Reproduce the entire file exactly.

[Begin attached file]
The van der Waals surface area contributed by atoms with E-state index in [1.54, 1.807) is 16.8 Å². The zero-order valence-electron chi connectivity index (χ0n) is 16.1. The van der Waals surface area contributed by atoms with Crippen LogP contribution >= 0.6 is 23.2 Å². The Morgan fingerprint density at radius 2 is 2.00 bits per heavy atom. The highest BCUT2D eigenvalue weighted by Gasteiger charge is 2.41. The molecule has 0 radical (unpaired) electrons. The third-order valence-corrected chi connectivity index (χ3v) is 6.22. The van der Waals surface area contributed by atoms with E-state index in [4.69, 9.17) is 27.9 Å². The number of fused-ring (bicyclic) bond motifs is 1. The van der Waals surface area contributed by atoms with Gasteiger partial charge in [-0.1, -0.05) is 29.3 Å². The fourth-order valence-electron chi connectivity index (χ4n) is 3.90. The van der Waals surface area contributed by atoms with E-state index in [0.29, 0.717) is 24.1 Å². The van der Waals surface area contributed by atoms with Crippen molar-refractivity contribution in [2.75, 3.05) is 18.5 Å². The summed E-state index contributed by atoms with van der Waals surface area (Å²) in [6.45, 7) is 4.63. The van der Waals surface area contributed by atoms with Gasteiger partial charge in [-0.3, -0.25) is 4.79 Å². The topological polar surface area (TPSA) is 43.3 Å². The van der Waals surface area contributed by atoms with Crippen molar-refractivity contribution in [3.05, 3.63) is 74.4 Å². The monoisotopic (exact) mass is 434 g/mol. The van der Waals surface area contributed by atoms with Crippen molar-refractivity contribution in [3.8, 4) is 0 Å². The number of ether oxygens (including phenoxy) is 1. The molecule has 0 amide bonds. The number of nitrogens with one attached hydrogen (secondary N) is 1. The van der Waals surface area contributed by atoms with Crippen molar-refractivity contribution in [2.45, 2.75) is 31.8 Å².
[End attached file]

The van der Waals surface area contributed by atoms with E-state index in [1.54, 1.807) is 16.8 Å². The zero-order valence-electron chi connectivity index (χ0n) is 16.1. The van der Waals surface area contributed by atoms with Crippen LogP contribution >= 0.6 is 23.2 Å². The Morgan fingerprint density at radius 2 is 2.00 bits per heavy atom. The highest BCUT2D eigenvalue weighted by Gasteiger charge is 2.41. The molecule has 0 radical (unpaired) electrons. The third-order valence-corrected chi connectivity index (χ3v) is 6.22. The van der Waals surface area contributed by atoms with E-state index in [4.69, 9.17) is 27.9 Å². The number of fused-ring (bicyclic) bond motifs is 1. The van der Waals surface area contributed by atoms with Gasteiger partial charge in [-0.1, -0.05) is 29.3 Å². The fourth-order valence-electron chi connectivity index (χ4n) is 3.90. The van der Waals surface area contributed by atoms with E-state index in [0.29, 0.717) is 24.1 Å². The van der Waals surface area contributed by atoms with Crippen molar-refractivity contribution in [2.75, 3.05) is 18.5 Å². The summed E-state index contributed by atoms with van der Waals surface area (Å²) in [6.45, 7) is 4.63. The van der Waals surface area contributed by atoms with Gasteiger partial charge in [-0.3, -0.25) is 4.79 Å². The topological polar surface area (TPSA) is 43.3 Å². The van der Waals surface area contributed by atoms with Crippen molar-refractivity contribution in [3.05, 3.63) is 74.4 Å². The monoisotopic (exact) mass is 434 g/mol. The van der Waals surface area contributed by atoms with Crippen molar-refractivity contribution in [3.8, 4) is 0 Å². The number of ether oxygens (including phenoxy) is 1. The molecule has 0 amide bonds. The number of nitrogens with one attached hydrogen (secondary N) is 1. The van der Waals surface area contributed by atoms with Crippen molar-refractivity contribution in [2.45, 2.75) is 31.8 Å².